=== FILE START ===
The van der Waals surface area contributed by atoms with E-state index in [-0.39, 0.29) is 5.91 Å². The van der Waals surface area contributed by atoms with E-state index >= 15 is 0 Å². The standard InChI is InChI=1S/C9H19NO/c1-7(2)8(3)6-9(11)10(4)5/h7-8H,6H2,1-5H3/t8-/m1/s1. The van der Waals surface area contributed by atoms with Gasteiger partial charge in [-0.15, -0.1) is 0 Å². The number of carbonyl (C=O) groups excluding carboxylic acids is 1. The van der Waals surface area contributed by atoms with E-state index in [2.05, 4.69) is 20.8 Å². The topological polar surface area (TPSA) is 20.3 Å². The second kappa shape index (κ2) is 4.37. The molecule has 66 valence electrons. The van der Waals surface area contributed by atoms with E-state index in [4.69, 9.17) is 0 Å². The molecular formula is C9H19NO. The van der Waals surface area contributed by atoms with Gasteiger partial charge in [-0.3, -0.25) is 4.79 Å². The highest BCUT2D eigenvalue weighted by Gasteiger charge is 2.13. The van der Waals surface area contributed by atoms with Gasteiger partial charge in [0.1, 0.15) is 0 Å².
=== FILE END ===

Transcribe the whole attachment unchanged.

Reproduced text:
The van der Waals surface area contributed by atoms with E-state index in [-0.39, 0.29) is 5.91 Å². The van der Waals surface area contributed by atoms with E-state index >= 15 is 0 Å². The standard InChI is InChI=1S/C9H19NO/c1-7(2)8(3)6-9(11)10(4)5/h7-8H,6H2,1-5H3/t8-/m1/s1. The van der Waals surface area contributed by atoms with Gasteiger partial charge in [-0.15, -0.1) is 0 Å². The number of carbonyl (C=O) groups excluding carboxylic acids is 1. The van der Waals surface area contributed by atoms with E-state index in [2.05, 4.69) is 20.8 Å². The topological polar surface area (TPSA) is 20.3 Å². The second kappa shape index (κ2) is 4.37. The molecule has 66 valence electrons. The van der Waals surface area contributed by atoms with E-state index in [4.69, 9.17) is 0 Å². The molecular formula is C9H19NO. The van der Waals surface area contributed by atoms with Gasteiger partial charge in [-0.3, -0.25) is 4.79 Å². The highest BCUT2D eigenvalue weighted by Gasteiger charge is 2.13. The van der Waals surface area contributed by atoms with Gasteiger partial charge in [0.1, 0.15) is 0 Å².